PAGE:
The Story Behind the Market Selloff on Thursday

This was part of a note that we sent to our clients this morning. TDIMG clients have access to a private site that is updates with information about their portfolios, stocks, markets and the economy.   as well as It was a bad day for equities. Based on value of Dow Jones Total Stock market, investors lost $687 billion on Thursday. The index is now down 13 of past 19 sessions; down 17.4% from April recovery high; down 12.5% in August.

Japan‘s automobile industry was lowered to “neutral” from “attractive” at Goldman Sachs Group Inc., which cited slowing U.S. economic growth and prolonged strength of the yen. This is just one headline that is crossing regarding downgrades. All of a sudden, downgrading of economies and growth prospects has become fashionable.

JP Morgan downgraded the U.S. GDP from 2.5% for Q4 2010 to 1.0% and 0.5% from 1.5% for 1Q 2012. That is interesting as the progression of growth estimates has been gradual, up until now. Many are focusing on the confidence killing debt-ceiling fiasco as one important factor while others are pointing a finger at the EuroZone crisis. Today’s economic reports did not help to instill any hope that it is getting better.

For one, initial claims climbed above the “key” 400,000 level and continuing claims actually rose for the week. Moreover, each was far ahead of estimates. Add in the fact that last week’s claims were revised higher and the recent drop that has provided a sense that the jobs market was starting to heal was rightly extinguished.

The Conference Board released the Leading Indicator index for July. It is calculated using ten components that are supposed to be forward looking. For example,month-over month initial claims and stock prices are part of the index. Estimates were for a rise of 0.3% for the month. The actual report came in better at 0.5%.

The S&P 500 index rise from July was beneficial, while the lousy UMich confidence number was very detrimental.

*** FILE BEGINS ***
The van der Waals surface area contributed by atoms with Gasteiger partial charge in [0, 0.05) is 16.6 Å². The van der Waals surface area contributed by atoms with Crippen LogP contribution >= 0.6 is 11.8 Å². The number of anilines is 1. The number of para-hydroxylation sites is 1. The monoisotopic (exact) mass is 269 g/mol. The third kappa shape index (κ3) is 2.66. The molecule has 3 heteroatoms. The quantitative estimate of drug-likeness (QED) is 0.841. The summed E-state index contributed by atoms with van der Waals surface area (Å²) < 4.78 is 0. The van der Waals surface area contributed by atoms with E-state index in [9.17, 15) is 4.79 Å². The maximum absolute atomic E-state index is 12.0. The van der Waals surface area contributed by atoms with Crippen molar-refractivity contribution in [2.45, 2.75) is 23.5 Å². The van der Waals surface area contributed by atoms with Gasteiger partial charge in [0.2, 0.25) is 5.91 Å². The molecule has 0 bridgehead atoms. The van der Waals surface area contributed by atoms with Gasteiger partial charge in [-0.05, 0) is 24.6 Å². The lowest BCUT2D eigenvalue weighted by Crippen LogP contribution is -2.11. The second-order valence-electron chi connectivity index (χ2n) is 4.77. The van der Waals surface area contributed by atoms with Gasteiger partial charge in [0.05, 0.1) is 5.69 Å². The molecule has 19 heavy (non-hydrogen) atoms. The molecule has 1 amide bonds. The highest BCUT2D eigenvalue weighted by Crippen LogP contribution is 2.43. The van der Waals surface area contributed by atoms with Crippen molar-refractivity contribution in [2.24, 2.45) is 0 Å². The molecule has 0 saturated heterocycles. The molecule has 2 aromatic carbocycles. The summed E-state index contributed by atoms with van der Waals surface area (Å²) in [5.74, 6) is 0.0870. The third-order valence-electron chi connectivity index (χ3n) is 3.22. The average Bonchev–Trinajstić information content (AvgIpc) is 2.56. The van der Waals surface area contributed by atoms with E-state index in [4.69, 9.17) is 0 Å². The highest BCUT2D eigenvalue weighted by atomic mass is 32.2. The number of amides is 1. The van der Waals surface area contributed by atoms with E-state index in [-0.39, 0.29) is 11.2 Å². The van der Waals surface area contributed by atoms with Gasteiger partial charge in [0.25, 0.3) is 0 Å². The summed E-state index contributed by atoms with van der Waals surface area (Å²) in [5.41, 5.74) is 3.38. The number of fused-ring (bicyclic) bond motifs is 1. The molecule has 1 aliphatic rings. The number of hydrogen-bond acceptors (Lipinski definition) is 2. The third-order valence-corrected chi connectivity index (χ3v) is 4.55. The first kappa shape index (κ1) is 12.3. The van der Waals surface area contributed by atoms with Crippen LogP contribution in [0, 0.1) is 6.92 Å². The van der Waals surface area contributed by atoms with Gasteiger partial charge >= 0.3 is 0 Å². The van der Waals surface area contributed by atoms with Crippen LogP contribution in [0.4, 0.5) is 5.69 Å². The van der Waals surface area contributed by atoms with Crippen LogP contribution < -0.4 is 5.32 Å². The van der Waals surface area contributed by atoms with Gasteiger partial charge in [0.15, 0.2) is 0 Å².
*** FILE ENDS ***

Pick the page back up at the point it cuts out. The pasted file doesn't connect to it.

Beyond that report that could be considered a neutral event for investors, the Philly Fed Manufacturing Index was shocking. Expectations were for a 2.0 reading and the -30 was not taken well.

The level that we are seeing is what would be expected during recessions. Looking at the trend, there is a massive decline that may be on par with what was seen back in than was seen in 2008/2009. At that time, it was said that consumers spending “fell off a cliff” suddenly. One of the key indications that there was going to be a slowdown in manufacturing has been the Inventory-to-Sales ratios that have been on the rise. This has been an area we have been writing about over the past 6 month as a warning flag for the manufacturing industry.

Just yesterday, there was an “expert” on CNBC discussing how there was no significant rise in the Inventory-to-Sales ratio and that manufacturing is doing well. Obviously he has not been looking at the same information as we have been seeing this year.

Generally, the recurring world problems were brought to the surface again as the FED put out a statement that they are looking into the cash and liquidity of EuroZone banks that do business in the U.S. That particular alert was all it took to light a spark beneath an already frenzied market condition.